The Speaker of the House has apologised to former Deputy Prime Minister Winston Peters for the “unreasonable and irrational” issuing of a now-defunct trespass order.
Speaker Adrian Rurawhe, who took over from former speaker Trevor Mallard on Wednesday, issued the public apology on Thursday afternoon.
Peters in June launched legal action against Mallard, who had in May withdrawn five trespass notices issued against people who attended the weeks-long occupation of Parliament grounds – including Peters.
“The Speaker has admitted to the High Court at Wellington that … to issue Mr Peters a warning under section 4 of the Trespass Act 1980 was unreasonable and irrational,” a statement read.
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“He has further admitted to the High Court that issuing the warning was an unjustified limitation on Mr Peters’ right to freedom of movement … and that Mr Peters had not acted in any way which justified him being issued with the warning.”
Rurawhe said a High Court decision on the matter was pending.
Peters, in a statement issued at the same time as Rurawhe’s, said the apology was a “victory for New Zealanders”.
“This action was taken not for myself, but on behalf of the people of New Zealand to make a stand and fight for our fundamental freedoms, rights, and to protect our democracy,” he said.
“The actions taken by Mr Mallard contrary to the Bill of Rights is a disgraceful indictment on the position and responsibility he had as the Speaker of our House.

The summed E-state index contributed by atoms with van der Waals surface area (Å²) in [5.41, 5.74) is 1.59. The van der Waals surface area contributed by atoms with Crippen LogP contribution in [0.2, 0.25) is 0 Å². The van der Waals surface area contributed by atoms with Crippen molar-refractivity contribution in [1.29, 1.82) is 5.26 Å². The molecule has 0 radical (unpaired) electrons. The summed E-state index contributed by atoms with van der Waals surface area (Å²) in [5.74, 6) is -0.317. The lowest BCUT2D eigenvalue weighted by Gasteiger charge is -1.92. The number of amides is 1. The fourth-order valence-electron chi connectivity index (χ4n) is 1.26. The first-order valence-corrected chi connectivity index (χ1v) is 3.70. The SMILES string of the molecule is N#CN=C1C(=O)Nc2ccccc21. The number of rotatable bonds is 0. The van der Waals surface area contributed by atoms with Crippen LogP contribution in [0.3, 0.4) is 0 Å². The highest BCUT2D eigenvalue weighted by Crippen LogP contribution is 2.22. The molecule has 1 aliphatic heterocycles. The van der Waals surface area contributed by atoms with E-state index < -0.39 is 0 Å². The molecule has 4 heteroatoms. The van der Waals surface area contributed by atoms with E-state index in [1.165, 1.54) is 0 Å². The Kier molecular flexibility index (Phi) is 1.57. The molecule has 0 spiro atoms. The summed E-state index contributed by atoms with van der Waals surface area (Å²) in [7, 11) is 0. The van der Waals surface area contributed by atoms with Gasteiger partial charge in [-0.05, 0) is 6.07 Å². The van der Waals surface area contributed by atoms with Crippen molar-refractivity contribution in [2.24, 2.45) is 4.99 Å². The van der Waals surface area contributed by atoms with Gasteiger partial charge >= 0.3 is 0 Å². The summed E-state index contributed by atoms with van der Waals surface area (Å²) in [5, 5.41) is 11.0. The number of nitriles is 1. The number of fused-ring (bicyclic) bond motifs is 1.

”To think that this behaviour is now rewarded with an overseas diplomatic post representing New Zealand on the world stage is a staggering insult to the Ministry of Foreign Affairs and to every New Zealander.”
Peters, who visited the occupation site briefly after Mallard issued a general trespass notice over the protest, was among former politicians who were trespassed directly, after the occupation ended. He had threatened legal action before Mallard withdrew the order.
Former National Party MP Matt King and former Māori Party co-leader Marama Fox also had trespass orders withdrawn by Mallard.
The trespass orders against former politicians were widely criticised within Parliament as being disproportionate. The orders were among 151 such notices issued to individuals, of which 144 were placed on people arrested during the protest.
The occupation, primarily a protest against the Covid-19 vaccine and mandates, ended in a violent riot in March.
Mallard would take up a posting as ambassador to Ireland in 2023.